Charting a Path Out of an Epidemic of Hidden Breaches

The cybersecurity industry has a problem. Global spending continues to rise, yet this rise in spending doesn’t correlate with a decrease in breaches. Back in 2015, it took on average 206 days to identify a breach and many more to contain it. Fast forward five years and the situation had greatly improved, with the global median dwell time dropping below one month (24 days) for the first time in 2020 (although the report also noted that it is “likely the preponderance of ransomware that helped drive down the time between initial infection and identification”).

However, 24 days is still plenty of time for threat actors to achieve their objectives. We need to get faster at catching them and evicting them, reducing their dwell time such that it can be measured in hours or minutes, not days.

In order to do that, there needs to be increased focus on the common sources of hidden malicious behavior inside organizations. Let’s explore that and some best practices to mitigate the risk.

In the Firing Line

Commodity, automated attacks are still hugely prevalent. One vendor blocked nearly 63 billion threats last year, for example. But many cybercrime groups have realized that it pays to invest more in sophisticated tooling and targeted threats. A great example is the recent proliferation of ransomware groups like Ryuk and REvil. They increasingly use ‘living off the land’ binaries (LOLBins) — abusing legitimate Windows tools and processes to fly under the radar of anti-malware tools. Lateral movement is often performed with WMI and RDP, network reconnaissance with nltest.exe and net.exe, retrieval of additional tools such as modified versions of Mimikatz and Cobalt Strike using Powershell, and deploying ransomware payloads with the BITS service.

To gain that initial foothold, threat actors have another secret weapon — mass remote working. The pandemic has disrupted security efforts while creating new gaps in protection that they’ve been quick to exploit. These include distracted home workers who may click on links before thinking or remote workers sharing devices and networks with those who engage in risky behavior (flatmates, children, etc.).

The use of remote working infrastructure (e.g., VPNs) and team collaboration apps containing vulnerabilities and the use of remote working tools (e.g., virtual desktop infrastructure) and accounts without strong password protection create additional operational challenges for security teams.

Let’s also not forget that the threat isn’t only from malicious outsiders. Thanks to the financial pressures of the pandemic, and the challenges employers have monitoring remote workers, there are many opportunities and incentives for malign insiders. Recent research revealed that such incidents could cost over $4m per organization annually and takes on average 77 days to contain. One lottery worker in Italy tricked his employer out of €24m ($29m) over several years.

Inefficient offboarding processes, poor password management, and overprivileged identities compound the risks associated with internal and external threats.

A Three-Pronged Strategy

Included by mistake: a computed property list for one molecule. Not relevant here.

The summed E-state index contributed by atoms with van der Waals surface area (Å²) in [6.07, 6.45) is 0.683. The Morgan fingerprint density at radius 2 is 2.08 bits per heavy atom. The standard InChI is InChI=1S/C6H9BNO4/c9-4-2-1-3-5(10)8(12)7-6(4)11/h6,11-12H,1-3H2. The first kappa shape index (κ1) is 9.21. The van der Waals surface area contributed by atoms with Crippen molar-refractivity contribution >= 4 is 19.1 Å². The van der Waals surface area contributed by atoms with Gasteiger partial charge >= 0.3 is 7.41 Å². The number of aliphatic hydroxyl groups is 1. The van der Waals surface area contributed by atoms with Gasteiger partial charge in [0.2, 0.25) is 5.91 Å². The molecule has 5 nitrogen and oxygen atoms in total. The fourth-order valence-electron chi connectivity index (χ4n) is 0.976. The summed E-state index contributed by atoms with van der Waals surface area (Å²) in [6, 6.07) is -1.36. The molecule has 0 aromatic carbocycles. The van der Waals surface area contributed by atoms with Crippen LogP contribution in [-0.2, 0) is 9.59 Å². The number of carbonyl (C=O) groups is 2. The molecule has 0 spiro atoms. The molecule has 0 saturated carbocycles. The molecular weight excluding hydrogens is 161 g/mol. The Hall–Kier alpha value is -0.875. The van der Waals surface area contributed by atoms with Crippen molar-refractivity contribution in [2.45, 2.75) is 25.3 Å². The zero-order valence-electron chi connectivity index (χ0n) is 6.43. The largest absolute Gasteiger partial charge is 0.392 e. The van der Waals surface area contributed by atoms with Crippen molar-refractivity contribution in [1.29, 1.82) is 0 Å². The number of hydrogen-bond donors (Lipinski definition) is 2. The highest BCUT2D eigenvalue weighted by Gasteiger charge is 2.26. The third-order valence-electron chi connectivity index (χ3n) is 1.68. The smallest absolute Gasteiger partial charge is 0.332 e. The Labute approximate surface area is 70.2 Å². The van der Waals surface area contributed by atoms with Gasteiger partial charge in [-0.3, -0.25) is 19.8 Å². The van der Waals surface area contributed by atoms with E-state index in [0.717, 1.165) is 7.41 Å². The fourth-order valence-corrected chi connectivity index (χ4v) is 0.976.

Visibility, context, and control are the name-of-the-game for IT security teams. But it can be a challenge even understanding the size of the organization’s existing endpoint and cloud environment, let alone securing it. Several best practice approaches are worth considering here:

1) An XDR/MDR Approach

Address threat detection and response across different parts of the IT estate in a siloed manner, and you’re likely to miss something. We need to stitch together events across cloud, network and endpoint layers for comprehensive insight — an approach known as Extended Detection and Response (XDR). Managed Detection and Response (MDR) is particularly useful as it effectively outsources all or part of your security operations function to an expert third party. Using tools including XDR, they can support 24/7 threat detection and containment, freeing up time and focus for your in-house security team to get more strategic.

2) Behavioral Analysis

This is no time for relying solely on signatures and static rule-based approaches alone. Your tooling must evolve to adapt to the use of LOLBins and other covert techniques such as lateral movement with stolen credentials. Behavioral detection uses machine learning to baseline normal behavior across both managed and unmanaged devices. The idea is that once trained, it will be able to spot suspicious activity more easily. Enhanced with local business context, such as who are your VIP users and which are your critical devices, it can offer a much-enhanced method of threat detection while improving the effectiveness of incident response efforts.

3) Zero Trust

Another best practice many organizations are increasingly adopting is zero trust — an approach that boils down to “never trust, always verify.” It’s formulated around the idea that you must remove inherent trust from the network, treat it as hostile, and gain confidence that you can trust a connection. Foundational capabilities include risk-based multi-factor authentication (MFA), device profiling, network segmentation, protective monitoring, and more.

This is, of course, not an exhaustive plan, but rather one to help you start thinking about what’s required to mitigate cyber risk in a fast-changing world. The threat landscape is a volatile thing, supported by an underground economy with an annual income measured in trillions today. We need to get smarter about finding and stopping these threat actors — evicting them from our networks quickly. Or we risk inevitable financial and reputational damage.

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